COVID-19 has destroyed the sanctuary of my multigenerational household. At 3 a.m., on a Thursday in December, my grandmother died in a New Orleans hospice from the coronavirus, six days after she had tested positive.
I am only 14, and this is my first time experiencing loss. Every day, I struggle with her death. Sometimes I pretend I can see her, with her dyed red hair that was graying at the roots. I want to feel like she’s still with me. Some days, she would hold my hand as we danced to all kinds of music in her kitchen. Other times, she’d greet me with “Hey, girl” when I walked through the door, as if she had the greatest tea of the day to spill. I know my Grandy, also named Clementine Victoria Baptiste Cager, would never have wanted to leave this Earth like a withering sunflower. Just to go to the bank, she would wear a church dress and step into her two-inch square heels that had a touch of bling on the sides.
Last March, when superintendents decided to shut down schools for two weeks because of the global pandemic, I was relieved. For me, the days off were a free holiday break; I was not expecting it to turn into something so chaotic. First, wearing a mask made me feel like I was being suffocated. Then I learned that I probably wasn’t going back to school in 2020.
I spent most of the year straining my eyes until they burned as I looked at a computer screen for more than 12 hours a day. I know my teachers and classmates are doing their best, but virtual school comes with many challenges, such as not being able to see the faces of my peers who like to have their cameras off during class. Sometimes I hear siblings arguing in the background. Wi-Fi can be a struggle too. Mine goes out at least twice a week, and it always seems to happen during school hours. I’m constantly asking, “Is the Wi-Fi on or off, Mom?” Or “Can you please unplug the modem for 10 seconds?”
This was supposed to be my first year of high school. After my classmates and I had to wear school uniforms throughout elementary and middle school, my high school gave us the privilege of wearing whatever we pleased. I was so ready to wear my jeans and flower-print shirts.
As a freshman, meeting new friends is very important, because I will be stuck with them for the next four years. This would have been easier if I had been able to connect with other kids at school, where we could have bonded over celebrity drama like Kim Kardashian and Kanye West’s divorce. Before COVID-19, my friends and I would have sleepovers at my house or go to City Park, a place where teenagers hang out in New Orleans. During school hours, we’d always sit at the same place in the cafeteria, where we discussed what high school we were going to attend and what we thought it would be like. One friend claimed that it would be like the movie High School Musical. Another made a pact that we would never lose touch after we separated. Freshman year wasn’t supposed to be like this.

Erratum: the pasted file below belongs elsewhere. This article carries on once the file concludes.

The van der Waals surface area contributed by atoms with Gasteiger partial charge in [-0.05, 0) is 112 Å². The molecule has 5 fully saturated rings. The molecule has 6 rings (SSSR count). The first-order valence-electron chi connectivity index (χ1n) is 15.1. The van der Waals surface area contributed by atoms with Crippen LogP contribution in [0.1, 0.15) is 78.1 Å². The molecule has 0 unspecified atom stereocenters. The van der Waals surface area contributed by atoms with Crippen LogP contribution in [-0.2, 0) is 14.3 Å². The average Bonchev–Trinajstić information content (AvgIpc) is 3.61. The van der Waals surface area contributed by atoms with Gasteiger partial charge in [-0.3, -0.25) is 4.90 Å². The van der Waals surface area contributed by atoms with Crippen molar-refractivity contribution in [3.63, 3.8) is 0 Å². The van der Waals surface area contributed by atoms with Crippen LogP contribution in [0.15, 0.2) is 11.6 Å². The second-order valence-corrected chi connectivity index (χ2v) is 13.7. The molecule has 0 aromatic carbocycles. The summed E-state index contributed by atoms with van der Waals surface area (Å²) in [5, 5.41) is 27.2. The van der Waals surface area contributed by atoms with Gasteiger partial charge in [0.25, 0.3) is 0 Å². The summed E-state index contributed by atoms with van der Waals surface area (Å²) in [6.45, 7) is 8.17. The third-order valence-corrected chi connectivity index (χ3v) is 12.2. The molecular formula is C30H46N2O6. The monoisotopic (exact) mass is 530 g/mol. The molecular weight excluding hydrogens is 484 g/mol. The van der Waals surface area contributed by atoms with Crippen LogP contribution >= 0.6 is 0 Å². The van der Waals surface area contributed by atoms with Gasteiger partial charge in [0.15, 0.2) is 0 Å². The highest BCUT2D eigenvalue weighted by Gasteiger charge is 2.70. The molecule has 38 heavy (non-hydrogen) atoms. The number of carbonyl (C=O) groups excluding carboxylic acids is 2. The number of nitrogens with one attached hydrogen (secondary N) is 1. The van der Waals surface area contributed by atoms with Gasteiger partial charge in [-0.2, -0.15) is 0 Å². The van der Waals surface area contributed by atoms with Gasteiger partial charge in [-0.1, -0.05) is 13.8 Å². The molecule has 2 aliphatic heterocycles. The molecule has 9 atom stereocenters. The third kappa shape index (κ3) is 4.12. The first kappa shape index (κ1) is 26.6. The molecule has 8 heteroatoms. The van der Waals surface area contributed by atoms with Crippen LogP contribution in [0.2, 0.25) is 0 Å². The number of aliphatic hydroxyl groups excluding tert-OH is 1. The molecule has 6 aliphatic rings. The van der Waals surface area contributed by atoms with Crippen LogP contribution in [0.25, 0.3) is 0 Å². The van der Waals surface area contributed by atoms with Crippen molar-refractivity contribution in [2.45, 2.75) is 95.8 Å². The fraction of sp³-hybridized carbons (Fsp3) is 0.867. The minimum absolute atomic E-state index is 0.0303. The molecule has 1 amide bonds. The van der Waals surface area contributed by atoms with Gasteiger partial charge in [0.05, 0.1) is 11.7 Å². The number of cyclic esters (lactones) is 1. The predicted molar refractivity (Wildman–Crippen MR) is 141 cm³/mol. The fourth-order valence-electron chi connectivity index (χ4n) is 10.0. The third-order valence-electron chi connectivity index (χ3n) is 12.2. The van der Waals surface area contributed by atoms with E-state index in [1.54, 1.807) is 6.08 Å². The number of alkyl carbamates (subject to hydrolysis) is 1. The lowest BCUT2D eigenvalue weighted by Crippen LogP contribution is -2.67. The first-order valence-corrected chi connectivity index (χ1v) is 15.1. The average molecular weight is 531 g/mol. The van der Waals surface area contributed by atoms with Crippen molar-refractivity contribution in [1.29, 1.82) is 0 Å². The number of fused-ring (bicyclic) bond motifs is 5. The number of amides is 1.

In order to cope with everything that has happened this past year, I have turned to TikTok to keep me connected to the outside world, or when I miss the sound of my grandmother’s voice. Yes, it’s true—I could definitely be doing something more productive. As my mom says, “This app is a waste of brain.”
But sometimes I’ll find myself laughing for hours while watching random videos; I’ll experience a rush of happiness while viewing a yawning five-month-old puppy wrapped up in a blanket. Other times, TikTok gives me the urge to write. A lot of times when I try to write something, I get writer’s block, so the videos uploaded on TikTok provide me with a variety of ideas to choose from to make a story, poem, or play. For example, if I see a video of someone who’s baking sweets and promoting their small bakery business, I’ll make up a background story about the person and how they got started.
TikTok keeps me updated about what’s happening around the country, too. Even though I don’t live in Washington, D.C., I was still able to deepen my understanding of the January 6 insurrection by watching videos posted by people who participated. I remember staring in shock at videos of people inside the Capitol during the riot. Besides helping me stay informed about national news, some people’s stories educate me to be cautious to not make the same mistakes they have—for instance, smoking and getting lung cancer. Or using Gorilla Glue to style your hair.
Out of the thousands of videos I’ve watched on TikTok, I don’t have a favorite. Odd, I know, but I do have a topic preference, which is anything related to social-justice issues. And when I was really overwhelmed with my Grandy’s death or frustrated with distance learning, it was TikTok that I turned to for help to make me smile or laugh.
So thank goodness for TikTok, except during school hours.